Figure samples painted by Cory Ring of

    A 28mm line of metal miniatures designed to offer figures for subjects

that may not have received the focus they deserved. 

These figures are compatible with many popular miniature lines and

will add color and character to your ACW collections or armies.

30 November 1864. General Hood has lead the Army of Tennessee in a desperate bid to turn the tide of the war by invading Tennessee.      

   Following a failed attempt to trap the Union Army of Ohio at Spring Hill, Hood discovered the same force dug in around the outskirts of Franklin. Hood orders a frontal assault on the Union works, fearful of allowing General Schofield's force from reaching the near impregnable defensive works of Nashville.

​    Six infantry divisions, including that of Irish born Patrick Cleburne, charged the Union forces. General Cleburne, nicknamed "the Stonewall of the West," was a talented commander and beloved by his men and on that fateful day, he would lead them bravely into the inferno of Union  musket and cannon fire.

   By the end of battle 6 generals, including Cleburne, were dead or mortally wounded. 55 of the Army's regimental commanders were dead or wounded.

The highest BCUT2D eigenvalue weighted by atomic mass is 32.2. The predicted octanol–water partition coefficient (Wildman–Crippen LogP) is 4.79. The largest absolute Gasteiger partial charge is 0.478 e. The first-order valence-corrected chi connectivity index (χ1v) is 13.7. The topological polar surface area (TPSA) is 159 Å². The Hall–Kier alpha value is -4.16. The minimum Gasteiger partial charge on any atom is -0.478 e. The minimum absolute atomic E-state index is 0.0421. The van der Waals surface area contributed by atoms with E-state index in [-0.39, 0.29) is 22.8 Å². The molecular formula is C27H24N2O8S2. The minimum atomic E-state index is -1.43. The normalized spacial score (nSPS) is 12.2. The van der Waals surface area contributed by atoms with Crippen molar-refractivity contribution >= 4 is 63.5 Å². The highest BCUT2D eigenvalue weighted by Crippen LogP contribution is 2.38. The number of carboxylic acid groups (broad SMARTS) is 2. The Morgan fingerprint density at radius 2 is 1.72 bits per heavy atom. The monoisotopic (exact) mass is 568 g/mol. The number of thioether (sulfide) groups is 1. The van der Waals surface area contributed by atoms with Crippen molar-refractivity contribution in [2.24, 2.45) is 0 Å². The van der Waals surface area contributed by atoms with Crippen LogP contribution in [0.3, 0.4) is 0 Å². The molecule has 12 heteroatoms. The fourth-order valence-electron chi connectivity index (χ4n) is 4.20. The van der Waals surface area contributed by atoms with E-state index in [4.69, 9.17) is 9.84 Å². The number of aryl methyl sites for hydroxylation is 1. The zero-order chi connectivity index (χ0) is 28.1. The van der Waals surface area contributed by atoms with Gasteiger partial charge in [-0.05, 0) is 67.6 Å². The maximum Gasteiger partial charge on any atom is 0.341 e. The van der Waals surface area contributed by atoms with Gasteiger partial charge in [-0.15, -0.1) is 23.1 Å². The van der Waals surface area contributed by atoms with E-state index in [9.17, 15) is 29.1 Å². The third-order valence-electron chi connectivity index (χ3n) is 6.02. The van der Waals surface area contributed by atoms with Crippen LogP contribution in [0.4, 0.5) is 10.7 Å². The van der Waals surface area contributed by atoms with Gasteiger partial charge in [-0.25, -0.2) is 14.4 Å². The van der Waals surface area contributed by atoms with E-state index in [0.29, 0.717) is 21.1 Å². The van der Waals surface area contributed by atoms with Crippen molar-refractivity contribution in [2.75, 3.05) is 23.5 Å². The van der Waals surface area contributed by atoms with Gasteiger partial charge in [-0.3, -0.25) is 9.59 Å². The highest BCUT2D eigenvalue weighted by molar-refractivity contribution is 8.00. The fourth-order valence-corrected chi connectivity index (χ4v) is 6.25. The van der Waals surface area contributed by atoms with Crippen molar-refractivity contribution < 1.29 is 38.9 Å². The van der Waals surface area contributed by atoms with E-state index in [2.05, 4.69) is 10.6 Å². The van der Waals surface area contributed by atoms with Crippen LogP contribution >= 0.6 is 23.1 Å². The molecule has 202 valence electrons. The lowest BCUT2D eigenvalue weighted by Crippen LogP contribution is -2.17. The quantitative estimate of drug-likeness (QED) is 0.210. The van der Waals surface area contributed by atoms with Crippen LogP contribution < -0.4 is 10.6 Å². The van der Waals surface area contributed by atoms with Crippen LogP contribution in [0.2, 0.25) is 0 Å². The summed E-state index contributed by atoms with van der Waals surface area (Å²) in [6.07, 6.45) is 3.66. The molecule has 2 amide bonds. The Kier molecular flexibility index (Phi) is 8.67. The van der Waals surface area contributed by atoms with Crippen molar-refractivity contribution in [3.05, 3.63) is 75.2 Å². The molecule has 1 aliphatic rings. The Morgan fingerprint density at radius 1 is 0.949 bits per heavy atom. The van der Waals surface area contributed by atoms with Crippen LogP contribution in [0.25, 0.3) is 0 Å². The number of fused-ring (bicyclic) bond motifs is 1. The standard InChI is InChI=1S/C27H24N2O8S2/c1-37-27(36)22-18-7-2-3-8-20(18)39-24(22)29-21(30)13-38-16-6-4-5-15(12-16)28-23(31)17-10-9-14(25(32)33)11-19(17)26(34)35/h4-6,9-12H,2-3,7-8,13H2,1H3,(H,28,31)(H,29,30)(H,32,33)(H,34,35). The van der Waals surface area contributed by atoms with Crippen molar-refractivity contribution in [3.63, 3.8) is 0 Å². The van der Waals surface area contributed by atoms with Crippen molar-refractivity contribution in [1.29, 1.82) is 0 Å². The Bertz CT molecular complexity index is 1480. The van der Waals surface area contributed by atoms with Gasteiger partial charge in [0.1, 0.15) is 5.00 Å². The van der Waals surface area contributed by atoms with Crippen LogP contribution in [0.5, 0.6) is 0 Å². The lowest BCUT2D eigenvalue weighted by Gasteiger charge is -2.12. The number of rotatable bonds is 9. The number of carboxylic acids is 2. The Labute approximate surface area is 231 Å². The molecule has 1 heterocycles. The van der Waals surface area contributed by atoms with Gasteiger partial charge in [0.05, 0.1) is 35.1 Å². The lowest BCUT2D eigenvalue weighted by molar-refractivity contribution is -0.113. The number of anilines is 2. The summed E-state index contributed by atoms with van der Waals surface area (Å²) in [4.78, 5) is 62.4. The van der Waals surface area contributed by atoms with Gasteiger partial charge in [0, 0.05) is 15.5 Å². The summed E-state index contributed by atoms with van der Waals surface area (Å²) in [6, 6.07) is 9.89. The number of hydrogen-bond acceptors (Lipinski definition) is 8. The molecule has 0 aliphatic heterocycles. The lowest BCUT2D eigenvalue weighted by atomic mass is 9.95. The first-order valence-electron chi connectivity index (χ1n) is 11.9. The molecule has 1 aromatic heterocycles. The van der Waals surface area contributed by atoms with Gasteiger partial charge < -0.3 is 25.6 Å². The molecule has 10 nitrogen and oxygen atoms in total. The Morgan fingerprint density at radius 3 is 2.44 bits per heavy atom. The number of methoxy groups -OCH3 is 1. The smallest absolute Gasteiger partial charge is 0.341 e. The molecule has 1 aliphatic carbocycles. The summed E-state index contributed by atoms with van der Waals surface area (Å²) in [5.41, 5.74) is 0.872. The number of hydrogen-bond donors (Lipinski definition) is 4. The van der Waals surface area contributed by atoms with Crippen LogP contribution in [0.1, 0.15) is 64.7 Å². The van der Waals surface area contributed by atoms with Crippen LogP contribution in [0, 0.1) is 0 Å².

​    This vignette depicts Cleburne and some of his men in their last moments.

Our first release takes place on 6 April 1862 at the Battle of Shiloh. Confederate General Albert Sidney Johnston has launched a surprise attack on Union forces under General Grant massing on the banks of the Tennessee River. In the early stages of the battle, Confederates had overrun some of the Union camps and many had begun to loot the abandoned tents. Johnston spotted a Confederate officer with a arm full of the spoils of war and chastised him for his behavior. Observing how chastened the officer was, Johnston picked up a tin cup and declared it to be his part of the spoils.

    Later, Johnston would wave the cup as he encouraged his men to launch an assault against stubborn Federals holding a position that would become known as “the Hornet’s Nest.” Johnston’s men swept the position, but Johnston would receive a wound which, although would appear slight, would cause him to bleed out shortly after the attack on the Hornet’s Nest. Historians speculate that this loss cost the South the leader it needed in the West to turn the tide of the war.